David Browne

 

David Browne, who was a journalist on The Citizen, Gloucester, for 43 years, has died at his home in Pincoate, Highnam, aged 64.

During his years on the newspaper he mastered nearly every job on the editorial floor, including news reporter, feature writer, sub-editor in two different technologies, and advertising copywriter.

He is remembered for his meticulous attention to accuracy and detail, and for his encyclopaedic knowledge of historical and political affairs.

Typically, Browne had written his own obituary notes just over a year ago, after being diagnosed with cancer, and filed them, ready to meet deadlines when required.

Veteran Citizen reporter Hugh Worsnip said: "I have known David since I was 10

because we were at school together.

"I learned a lot from David by listening to him interviewing people. He got the information he required by polite persistence and careful preparation.

"He never needed to check a point, because he had already covered every detail first time. He was brilliantly organised."

Browne led the team which covered the extraordinary Tuffley Avenue plane crash in 1963.

He lived just round the corner in Calton Road, and later recalled that the sight of the large aircraft perched on the roof of an Edwardian house became so familiar that local people didn’t give it a second glance.

He also covered a series of high profile murder trials at the Gloucester Assizes, major fires, the opening of the first Severn bridge and the demise of the 1st Battalion of the Gloucestershire Regiment.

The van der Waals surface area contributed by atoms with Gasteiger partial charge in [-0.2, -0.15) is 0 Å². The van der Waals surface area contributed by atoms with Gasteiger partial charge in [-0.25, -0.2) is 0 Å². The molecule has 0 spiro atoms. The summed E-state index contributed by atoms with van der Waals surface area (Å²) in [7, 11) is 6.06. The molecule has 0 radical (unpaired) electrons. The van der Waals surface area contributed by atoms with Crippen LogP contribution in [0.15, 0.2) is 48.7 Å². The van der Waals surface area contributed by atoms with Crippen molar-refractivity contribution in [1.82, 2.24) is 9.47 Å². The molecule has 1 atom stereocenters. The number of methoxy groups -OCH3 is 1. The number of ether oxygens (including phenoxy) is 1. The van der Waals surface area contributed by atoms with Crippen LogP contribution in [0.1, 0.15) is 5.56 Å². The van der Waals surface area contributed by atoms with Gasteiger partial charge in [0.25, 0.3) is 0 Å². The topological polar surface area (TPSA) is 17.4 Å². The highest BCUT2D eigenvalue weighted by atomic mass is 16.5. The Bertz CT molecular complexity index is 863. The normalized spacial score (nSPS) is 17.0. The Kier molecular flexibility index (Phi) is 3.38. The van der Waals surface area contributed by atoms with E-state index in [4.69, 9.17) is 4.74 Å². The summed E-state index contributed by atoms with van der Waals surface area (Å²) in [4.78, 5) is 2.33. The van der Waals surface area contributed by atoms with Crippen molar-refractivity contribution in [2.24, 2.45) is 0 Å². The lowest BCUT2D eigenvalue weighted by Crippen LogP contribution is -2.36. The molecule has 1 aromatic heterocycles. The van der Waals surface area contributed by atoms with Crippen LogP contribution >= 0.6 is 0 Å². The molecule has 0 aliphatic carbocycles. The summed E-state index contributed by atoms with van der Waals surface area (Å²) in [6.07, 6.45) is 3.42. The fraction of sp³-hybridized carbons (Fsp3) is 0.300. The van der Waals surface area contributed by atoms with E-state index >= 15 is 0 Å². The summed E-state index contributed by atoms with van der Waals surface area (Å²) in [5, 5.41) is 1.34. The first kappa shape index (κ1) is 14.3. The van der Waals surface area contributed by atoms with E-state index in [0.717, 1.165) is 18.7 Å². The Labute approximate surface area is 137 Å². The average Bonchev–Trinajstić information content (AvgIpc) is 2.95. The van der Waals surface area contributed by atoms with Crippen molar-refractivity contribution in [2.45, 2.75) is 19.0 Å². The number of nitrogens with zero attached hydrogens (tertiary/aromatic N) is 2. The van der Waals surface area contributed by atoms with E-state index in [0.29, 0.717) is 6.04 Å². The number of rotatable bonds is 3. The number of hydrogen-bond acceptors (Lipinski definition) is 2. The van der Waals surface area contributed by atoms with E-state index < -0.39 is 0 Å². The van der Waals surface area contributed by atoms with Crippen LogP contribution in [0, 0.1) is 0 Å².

Born in Gloucester in 1938, Browne joined The Citizen in 1956 under the editorship of Geoffrey Robertson and served under six subsequent editors.

His National Service was spent in the RAF during which he was posted to Aden.

He suffered a series of health setbacks after his retirement in 1999.

At his farewell ceremony he said: "Gloucester has changed so much during my career. That is why nostalgia is such a popular feature of the paper. We look forward to the future but Gloucestrians remember the past with great affection."

Outside his work he enjoyed classical music and books.

His  general knowledge made him a formidable member of the quiz team at the Black Dog pub in Newent.

Browne died surrounded by his family. He is survived by his wife, Trudy, his two married daughters, Emma and Rebecca, and one granddaughter.

 

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